“… activism in Latin America and the United States, as a means of drawing Latina/o millennials back into fellowship in the church of North America? ”
Thousands of Latina/o millenials lose their faith because they feel trapped in the “borderlands” of institutional Christianity and activism. In Christian circles, their concern for social justice is often misunderstood and squelched; within university and activist circles, their Christian faith is often disparaged as the “religion of the colonizers.” As a means of bridging this divide, the "Brown Church" (under contract with InterVarsity Press Academic) tells the little known history of Latina/o Christian social justice activism in the United States, and invites readers into a “Brown Christian” identity which encompasses their love for Jesus, their rich, God-given cultural heritage, and their passion for social justice. As the first overarching history of Latina/o Christian social justice movements in the United States, the "Brown Church" fills a critical void in the academic literatures of U.S. history, Chicana/o Studies, Latina/o Studies, Religious Studies, and theology.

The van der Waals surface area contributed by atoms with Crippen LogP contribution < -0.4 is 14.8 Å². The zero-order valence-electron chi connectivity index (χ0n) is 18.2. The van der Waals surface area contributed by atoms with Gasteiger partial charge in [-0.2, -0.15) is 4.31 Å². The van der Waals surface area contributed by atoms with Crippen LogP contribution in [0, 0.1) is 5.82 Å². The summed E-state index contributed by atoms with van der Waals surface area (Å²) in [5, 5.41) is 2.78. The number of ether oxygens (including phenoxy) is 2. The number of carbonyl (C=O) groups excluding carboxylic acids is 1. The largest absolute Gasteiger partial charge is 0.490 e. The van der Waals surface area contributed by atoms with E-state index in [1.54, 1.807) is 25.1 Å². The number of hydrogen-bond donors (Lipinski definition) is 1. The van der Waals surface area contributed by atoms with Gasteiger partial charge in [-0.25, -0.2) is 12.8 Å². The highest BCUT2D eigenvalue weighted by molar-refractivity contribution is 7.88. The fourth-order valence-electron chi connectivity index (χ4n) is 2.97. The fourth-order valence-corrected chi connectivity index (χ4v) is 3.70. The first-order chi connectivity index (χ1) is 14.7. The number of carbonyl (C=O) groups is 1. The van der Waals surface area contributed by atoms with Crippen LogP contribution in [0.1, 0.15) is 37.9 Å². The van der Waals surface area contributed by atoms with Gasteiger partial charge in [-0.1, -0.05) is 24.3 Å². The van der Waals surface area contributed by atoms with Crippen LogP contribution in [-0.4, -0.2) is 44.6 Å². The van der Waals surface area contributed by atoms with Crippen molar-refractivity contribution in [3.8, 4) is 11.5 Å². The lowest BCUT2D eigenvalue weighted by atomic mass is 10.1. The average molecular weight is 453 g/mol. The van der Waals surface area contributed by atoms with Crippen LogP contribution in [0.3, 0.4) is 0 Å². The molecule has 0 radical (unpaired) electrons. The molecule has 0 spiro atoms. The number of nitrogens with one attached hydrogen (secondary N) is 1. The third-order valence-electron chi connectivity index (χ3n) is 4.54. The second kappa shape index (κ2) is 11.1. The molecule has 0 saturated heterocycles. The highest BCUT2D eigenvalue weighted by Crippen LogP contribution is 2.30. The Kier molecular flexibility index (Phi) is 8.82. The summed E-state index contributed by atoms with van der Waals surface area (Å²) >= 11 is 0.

From Sor Juana Inés de la Cruz and Bartolomé de Las Casas, to the iconic civil rights movement of César Chávez, to the Central American sanctuary movement of the 1980’s and the contemporary immigration reform movement, spiritual capital has been a central component of Latino community cultural wealth. It is my contention that these various Latina/o Christian social justice pioneers and movements over the past 500 years form what may be called the “Brown Church.” As a natural outgrowth of its prophetic advocacy efforts and praxis, moreover, the Brown Church has developed a unique and consistent body of theology based upon the Christian Scriptures which may be termed “Brown Theology.”
This project's goal is to create a practical tool for churches and campus ministries which can be used to draw Latina/o millenials back to faith in Christ, as well as to “catch” many more Latina/o students before they get trapped in the “Christian-activist” dilemma and lose their faith in secular activism.